‘If anyone tells you a date they’re using a crystal ball’: When can we really expect coronavirus to end? OLD

·5-min read
 (Getty Images/iStockphoto)
(Getty Images/iStockphoto)

The first case of coronavirus transmitted in the UK was reported on 31 January. There have since been tens of thousands of deaths across the nation.

In March Prime Minister Boris Johnson put the nation in lockdown, a move which was eventually reversed over the summer with people being urged to return to offices to work and to Eat Out To Help Out at restaurants and pubs. But as the mercury drops, children return to school and students to university, Covid-19 case numbers have risen again.

On 12 October, Stephen Powis, NHS England medical director, said the number of people now in hospital with coronavirus is higher than when the government introduced lockdown in March.

This stark warning pre-empted a new set of lockdown measures, or “three tiers” of lockdown, including Medium, High and Very High. The rules include the closure of some hospitality venues and a ban on household mixing in the most extreme cases.

The prime minister had always previously stressed that the easing of restrictions in England will only take place under the condition that transmission rate for coronavirus remains low.

“It depends on all of us – the entire country – to follow the advice, to observe social distancing, and to keep that R down,” he said in reference to the R rate, which is a key measure of how much Covid-19 is spreading.

Meanwhile the UK’s chief scientific advisor, Sir Patrick Vallance, said “putting absolute timelines on things is not possible". So how long can we really expect the coronavirus outbreak to continue in the UK and what are the proposed exit strategies in order to return to normal life?

When will coronavirus be over?

“It is impossible to put a date on it,” Dr Simon Clarke, professor of cellular microbiology at the University of Reading tells The Independent. “If anyone tells you a date they are staring into a crystal ball. The reality is that it will be with us forever because it has spread now.”

Dr Clarke says it is particularly challenging because it can reside in people without showing any symptoms and then go on to be spread by that person. “There is no reason to say [the virus] won’t continue to do this in the future”.

The scale of this pandemic is unprecedented in living memory..."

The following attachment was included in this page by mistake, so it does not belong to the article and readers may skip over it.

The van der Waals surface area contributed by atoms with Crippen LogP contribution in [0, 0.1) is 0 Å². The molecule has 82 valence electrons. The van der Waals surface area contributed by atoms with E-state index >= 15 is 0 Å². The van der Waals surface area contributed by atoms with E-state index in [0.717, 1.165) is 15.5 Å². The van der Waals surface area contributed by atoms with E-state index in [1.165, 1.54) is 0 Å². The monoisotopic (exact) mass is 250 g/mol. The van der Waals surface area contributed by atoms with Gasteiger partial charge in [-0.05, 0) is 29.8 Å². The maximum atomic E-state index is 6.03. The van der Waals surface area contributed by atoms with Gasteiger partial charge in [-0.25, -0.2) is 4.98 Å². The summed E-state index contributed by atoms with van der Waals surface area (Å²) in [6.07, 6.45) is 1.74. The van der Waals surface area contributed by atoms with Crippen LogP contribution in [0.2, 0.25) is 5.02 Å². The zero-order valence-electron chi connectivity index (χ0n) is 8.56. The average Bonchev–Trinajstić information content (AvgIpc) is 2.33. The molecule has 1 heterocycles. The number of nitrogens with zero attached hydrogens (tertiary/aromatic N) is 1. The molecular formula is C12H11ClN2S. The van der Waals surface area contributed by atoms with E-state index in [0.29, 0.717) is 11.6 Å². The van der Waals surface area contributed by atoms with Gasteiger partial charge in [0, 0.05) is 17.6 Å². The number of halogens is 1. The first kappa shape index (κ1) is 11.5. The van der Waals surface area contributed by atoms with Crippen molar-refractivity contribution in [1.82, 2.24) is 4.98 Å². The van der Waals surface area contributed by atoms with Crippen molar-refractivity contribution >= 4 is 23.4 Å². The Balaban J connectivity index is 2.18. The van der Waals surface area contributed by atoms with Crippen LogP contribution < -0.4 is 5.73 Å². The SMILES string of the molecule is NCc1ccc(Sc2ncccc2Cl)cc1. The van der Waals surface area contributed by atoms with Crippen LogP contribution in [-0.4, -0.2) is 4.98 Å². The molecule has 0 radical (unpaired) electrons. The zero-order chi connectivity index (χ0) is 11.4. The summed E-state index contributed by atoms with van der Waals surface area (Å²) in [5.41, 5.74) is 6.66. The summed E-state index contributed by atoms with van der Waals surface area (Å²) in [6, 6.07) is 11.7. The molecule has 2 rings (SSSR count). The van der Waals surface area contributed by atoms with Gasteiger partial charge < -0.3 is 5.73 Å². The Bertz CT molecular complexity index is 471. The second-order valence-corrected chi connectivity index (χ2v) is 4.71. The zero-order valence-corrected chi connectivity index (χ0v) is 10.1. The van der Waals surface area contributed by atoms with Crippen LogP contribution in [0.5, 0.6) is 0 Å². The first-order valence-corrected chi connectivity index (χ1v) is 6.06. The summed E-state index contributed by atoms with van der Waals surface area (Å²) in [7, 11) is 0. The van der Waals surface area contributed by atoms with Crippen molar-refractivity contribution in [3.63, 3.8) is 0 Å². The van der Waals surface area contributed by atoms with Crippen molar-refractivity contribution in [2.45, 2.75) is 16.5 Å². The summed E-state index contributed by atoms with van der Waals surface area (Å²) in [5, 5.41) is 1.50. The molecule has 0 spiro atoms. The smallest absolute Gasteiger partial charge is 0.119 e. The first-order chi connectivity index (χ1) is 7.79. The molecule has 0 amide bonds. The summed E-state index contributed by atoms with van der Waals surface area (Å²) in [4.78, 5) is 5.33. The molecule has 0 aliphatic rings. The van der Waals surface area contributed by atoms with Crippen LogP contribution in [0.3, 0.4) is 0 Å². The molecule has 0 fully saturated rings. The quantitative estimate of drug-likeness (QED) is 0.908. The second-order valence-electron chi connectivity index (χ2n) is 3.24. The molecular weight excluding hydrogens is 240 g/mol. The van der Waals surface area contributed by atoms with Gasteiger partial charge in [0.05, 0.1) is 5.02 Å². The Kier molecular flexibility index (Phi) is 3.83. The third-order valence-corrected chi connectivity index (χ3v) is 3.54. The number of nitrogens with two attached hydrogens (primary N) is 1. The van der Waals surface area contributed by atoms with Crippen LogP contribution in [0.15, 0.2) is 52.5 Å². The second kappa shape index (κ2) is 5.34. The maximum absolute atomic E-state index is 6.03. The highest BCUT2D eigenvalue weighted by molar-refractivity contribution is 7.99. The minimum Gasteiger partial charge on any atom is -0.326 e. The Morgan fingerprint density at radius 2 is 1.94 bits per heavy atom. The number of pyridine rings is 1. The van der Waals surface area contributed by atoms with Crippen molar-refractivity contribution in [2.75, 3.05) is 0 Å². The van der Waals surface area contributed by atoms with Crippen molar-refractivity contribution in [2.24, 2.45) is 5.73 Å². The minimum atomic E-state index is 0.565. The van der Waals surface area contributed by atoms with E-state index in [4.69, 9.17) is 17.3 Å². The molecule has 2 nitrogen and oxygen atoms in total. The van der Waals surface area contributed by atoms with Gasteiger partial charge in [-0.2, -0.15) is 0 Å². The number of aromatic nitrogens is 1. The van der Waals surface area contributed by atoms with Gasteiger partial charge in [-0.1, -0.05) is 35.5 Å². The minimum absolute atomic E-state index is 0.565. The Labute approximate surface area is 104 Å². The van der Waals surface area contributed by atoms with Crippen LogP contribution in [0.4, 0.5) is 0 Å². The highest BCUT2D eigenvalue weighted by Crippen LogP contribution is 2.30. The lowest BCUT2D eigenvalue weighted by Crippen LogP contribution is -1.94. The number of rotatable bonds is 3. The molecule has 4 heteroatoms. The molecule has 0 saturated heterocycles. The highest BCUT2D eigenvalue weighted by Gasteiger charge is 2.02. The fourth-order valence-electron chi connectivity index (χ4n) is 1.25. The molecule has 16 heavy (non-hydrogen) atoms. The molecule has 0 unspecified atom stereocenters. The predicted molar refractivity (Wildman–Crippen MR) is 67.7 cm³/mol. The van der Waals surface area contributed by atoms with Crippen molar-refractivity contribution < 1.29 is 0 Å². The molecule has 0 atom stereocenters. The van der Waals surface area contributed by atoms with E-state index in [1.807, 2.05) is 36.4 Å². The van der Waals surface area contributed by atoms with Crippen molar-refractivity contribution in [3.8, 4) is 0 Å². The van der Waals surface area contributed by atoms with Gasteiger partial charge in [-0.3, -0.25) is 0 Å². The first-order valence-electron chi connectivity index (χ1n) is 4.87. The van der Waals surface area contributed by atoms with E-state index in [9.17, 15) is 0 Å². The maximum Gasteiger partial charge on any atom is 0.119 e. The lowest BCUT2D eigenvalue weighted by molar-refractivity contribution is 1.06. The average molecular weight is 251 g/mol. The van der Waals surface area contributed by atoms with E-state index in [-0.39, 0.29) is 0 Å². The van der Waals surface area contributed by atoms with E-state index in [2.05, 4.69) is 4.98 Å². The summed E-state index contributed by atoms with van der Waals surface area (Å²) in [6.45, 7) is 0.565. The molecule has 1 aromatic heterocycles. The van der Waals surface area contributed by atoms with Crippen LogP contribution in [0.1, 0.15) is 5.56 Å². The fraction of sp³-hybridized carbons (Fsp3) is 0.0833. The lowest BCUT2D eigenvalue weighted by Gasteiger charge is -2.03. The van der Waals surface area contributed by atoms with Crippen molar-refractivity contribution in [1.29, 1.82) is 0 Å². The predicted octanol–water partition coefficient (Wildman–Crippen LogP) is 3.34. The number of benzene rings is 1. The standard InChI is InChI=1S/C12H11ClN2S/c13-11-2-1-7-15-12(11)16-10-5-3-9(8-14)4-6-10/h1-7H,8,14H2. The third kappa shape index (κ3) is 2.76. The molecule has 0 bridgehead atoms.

Professor Robert Dingwall

Dr Jenna Macciochi, a lecturer in immunology at the University of Sussex agrees it is hard to estimate a date: “It’s a question we probably all want to know the answer to and I doubt anyone knows for sure as it depends on many factors. I’d say we don’t currently know.”

Robert Dingwall, professor of social sciences at Nottingham Trent University describes the situation as being “impossible to give any scientifically-justifiable timetable”.

Michael Head, senior research fellow in global health at Southampton University, says estimates are made particularly difficult because coronavirus is a novel virus. “The difficulty with any modelling or future predictions is this is an entirely new virus, and the scale of this pandemic is unprecedented in living memory.

"The extent of globalisation and international connectivity is such that the ‘end game’ is so difficult to predict with any certainty.” Although Head does say he hopes in the “next few months” cases can be limited and “reduced to much lower levels”.

“However, come the winter, there are significant concerns about a sharp increase in coronavirus cases. This could coincide with the start of flu season and is a time when hospitals and GPs are traditionally under even more pressure,” he adds.

Could we get a vaccine?

The UK’s chief medical adviser Professor Chris Whitty has said “long term, clearly a vaccine is one way out of this and we all hope that will happen as quickly as possible”.

Dr Clarke agrees that the key to combating the coronavirus will be the development of a vaccine. “That is what is going to control things. We can develop ways of controlling symptoms too but they only treat, they don’t get rid of it.”

If vaccines are given to enough of the population (more than 60 per cent) the country will develop what is known as ‘herd immunity’ meaning the virus cannot spread so easily in the future. This herd immunity can also be (controversially) achieved by just allowing the virus to spread widely and letting individual immune systems build up a response to the virus.

Professor Dingwall says: “Coronavirus will be endemic in human populations (like seasonal influenza) until there is a safe and effective vaccine, which can be used on a mass scale to squeeze it out.

“We have done this with smallpox and are close to doing it with polio. Good progress would have been made with measles if it hadn’t been for the recent anti-vax campaigns,” he adds.

But Dr Clarke warns this isn’t as simple as it sounds. “With vaccines you have to generate an immune response that is protective enough – any old immune response won’t do. It has to be able to protect against subsequent infections when that happens.

“Of course [the vaccine] also has to be safe and it has to be long lasting enough. It is pointless giving people immunity for a couple of months.”

He says there is then the additional problem of manufacturing the vaccine in sufficient quantities and quickly enough. “I remind people we’ve been trying to find a vaccine for HIV for the best part of 40 years,” he says.

Professor Macciochi and Mr Head estimate the vaccine could take anywhere between 12 and 18 months to enter the market.

“It could fail at any part during trial,” adds Dr Clarke.

Are there any other solutions?

Mr Head says for the time being the government strategy needs to include greater testing of people in the UK: “[We need] improved diagnostics, particularly a widespread ability to test those who have already been infected.

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